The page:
77. Andar - This name of a tribe is given in Gana Bhrishadi as Andara. They are the Andara of West Asia (Assyria) and the present Jats of Pakistan.

201. ibid., bk. YII, ch. 62.
202. P&SM, p. 102.
203. JBORS, Vol. XVI, p. 258.
204. MBT, 12/234/18; 13/137/3.
205. ibid., 9/32/4.
206. ibid., Ram Kumar Rai, part I (Hindi).


78. Aulana'/Ohlan - This is the name of Santanava, as per Rigveda where he is given this patronym of Aulana, as descendant of Ula. The present Oghlan clan of Central Asia are the same as Ohlan Jats in India.

79. Aulakh/Aulukya - They are descendants of Uluka.207 MBT mentions a country called Uluka.

80. Aujhlan/Aujjihan - They are the descendants of Ujjihana, as per Panini. They are to be compared with the Aujhlan clan of Jats.

81. Bhangal/Bhangu - This clan finds mention by the Greeks, at the time of Alexannder's Invasion and it is mentioned under the name, Phegelas or Phegeus. It is well known that the Indian 'B' was termed into 'P' by the Greeks, and the suffix'S' is to be ignored as a Greek peculiarity. Keeping these facts in mind the name that remains is Bhagal or Bhagu. Under both these forms, this clan is known even today. Panini mentions them under the name Bhagala. They were a self-governing clan, ruled by an aristocracy, with justice and moderation.209 Kaka, son of Kotal, grandson of Bhandargu Bhangu was ruling at Siwistan when the Arabs attacked Sindh.210 Bhangu is given as tht name of a demon, as well as the name of a mountain. SED also mentions a Bhangasura.211

82. Bana - The word Bāṇeya is used for the adherents of Banasura.212 The present Bana clan may be identified with them.

207. Panini, IV, I. 105.
208. op. cit., 2/27/5-11; 8/54/1.
209. Mc Crindle, op. eit., p. 121.
210. Elliot and Dawson, Vol. I.
211. p. 744. See also Levi, in JA, 1890, p. 239.
212. See Sanskrit English Dictionary, M. Williams, 1960.


83. Bassi - These people are mentioned by Ait. Br. as Vasha.213 They are the same as Basae of Herodotus and Vaisi of Assyria, one of the Median tribes. Bassis are now a Jat as well as Khatri clan. Aitereya Brahmana places them in Madhyadesha. Kaushitaki Upanishad places them with Matsyas; Gopatha Br. shows them with the Ushinaras (Sibiyas).

84. Chebuk - Pargitar in his Markandjeya Purana translation notes a people called Chibuka or Chivuka in the north of India.214 They are the modern Chebuk Jats. They are mentioned in the MBT.2l5

85. Dabas - Perhaps they are the same as the Dropice of Herodotus and Derbice of other authors. They were settled in the south-east of Caspian sea in sixth century B.C. Perhaps they are the Darvas of Indian literature.

86. Dahiya - "The Dahi were spread over the whole country (Persia) from the Caspian sea to the Persian Gulf and the Tigris. They are mentioned in the scriptures, 216 among the Samarian colonists, being classed with the men of Archoe Erech (Orkan) of Babylonia of Susa and of Elan."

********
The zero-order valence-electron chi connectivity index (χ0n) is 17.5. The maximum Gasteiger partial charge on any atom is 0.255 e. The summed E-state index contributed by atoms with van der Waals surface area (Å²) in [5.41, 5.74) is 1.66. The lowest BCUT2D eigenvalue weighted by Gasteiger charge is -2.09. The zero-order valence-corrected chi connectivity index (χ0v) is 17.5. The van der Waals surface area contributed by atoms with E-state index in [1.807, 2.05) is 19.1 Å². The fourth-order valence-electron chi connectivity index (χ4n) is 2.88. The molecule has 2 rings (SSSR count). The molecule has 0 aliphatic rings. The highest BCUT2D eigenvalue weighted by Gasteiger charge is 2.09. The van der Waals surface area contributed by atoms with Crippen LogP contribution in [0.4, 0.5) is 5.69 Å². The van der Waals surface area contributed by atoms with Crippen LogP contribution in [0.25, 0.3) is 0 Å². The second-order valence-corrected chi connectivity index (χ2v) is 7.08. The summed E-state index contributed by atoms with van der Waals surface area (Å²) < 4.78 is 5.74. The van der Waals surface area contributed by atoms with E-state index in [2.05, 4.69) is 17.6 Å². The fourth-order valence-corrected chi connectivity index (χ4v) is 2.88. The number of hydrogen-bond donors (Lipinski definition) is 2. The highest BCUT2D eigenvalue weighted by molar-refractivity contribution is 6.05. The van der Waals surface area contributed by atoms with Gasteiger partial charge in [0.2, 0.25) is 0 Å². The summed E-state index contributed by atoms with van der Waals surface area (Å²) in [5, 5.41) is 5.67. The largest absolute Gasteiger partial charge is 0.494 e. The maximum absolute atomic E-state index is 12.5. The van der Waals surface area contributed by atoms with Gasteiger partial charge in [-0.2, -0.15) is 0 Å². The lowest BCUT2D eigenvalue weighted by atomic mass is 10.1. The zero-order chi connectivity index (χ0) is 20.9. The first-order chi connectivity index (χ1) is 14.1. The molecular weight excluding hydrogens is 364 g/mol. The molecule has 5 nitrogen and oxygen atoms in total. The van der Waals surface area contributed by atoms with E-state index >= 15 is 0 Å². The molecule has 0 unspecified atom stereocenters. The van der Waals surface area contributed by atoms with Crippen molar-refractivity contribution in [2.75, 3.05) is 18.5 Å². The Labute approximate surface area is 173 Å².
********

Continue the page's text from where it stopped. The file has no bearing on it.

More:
Strabo says that Arsaces, a king of the Dahi, conquered Parthia.217 In 224 A.D., the Sassanids superseded, the Arscid Empire of Iran founded by him. Here the Orkan are the same as Varkan or Virks. "The Armenians still call the Georgians by the name of Virk, which is pronounced with a guttural termination".218

SED defines a people named Dadhika as a princely race.219 They are also stated to be the same as Daha, a name (of a people)

213. ibid.
214. op. cit., p. 378 note 44.
215. See. SED, p. 398.
216. Ezra, IV. 9.
217. Rowlinson, op. cit., p. 520.
218. ibid., p. 530, note 4.
219. p.475.


which is taken as Varia Lectio, for Vaideha in Vayu Purana.220 The sea of the Dahae (Dadhi Sagar) is also mentioned as Dadhiimanḍoda. a sea (Caspian) around Sakadvipa. In second centurv B.C., a Hindu settlement was established in Armenia under the patronage of king Valarasaces of the Arsacid (Dahiya) dynasty. The temples of Lord Krishna built by these Hindus were destroyed by St. Gregory in fourth century A.D.221.

87. Dahima - They are closely connected with the Dahiya clan and both arc mentioned together. In Rajasthan they are mostly Rajputs. The Dahima Jats are now settled in Khekara and nearby villages of Meerut district (UP). They are one of the thirty six-royal races of India, alongwith the Bains, Salar, etc.

88. Dhal - They are the Dahala of Indian history and literature. Their king Dahaladhisa (king of the Dahalas) is mentioned in Bilhan's Vikramanka Deva Charita.222

Dallan was the name of a scholiast on Susrauta.223 Delhi is called the capital of Saka emperor (Sakadhipa Rajadhanl).224

See also Dhillon.

89. Gaur - G.H. Ojha, has brought to light the inscription on the temple of a goddess near Chhotisadri (Udaipur) which was inscribed on Magha Sudi 10th, Samvat year 547, by Yashavapusha Gaur, granddson of Rajyavardhana, in memory of his parents.225

Gaur is the name of a people in Brihal Samhitii of Varahamihira. The MBT mentions them under the name of Ghoraka, same as the later Ghori/Gauri.226 It is the same name born by Mohammad Ghori.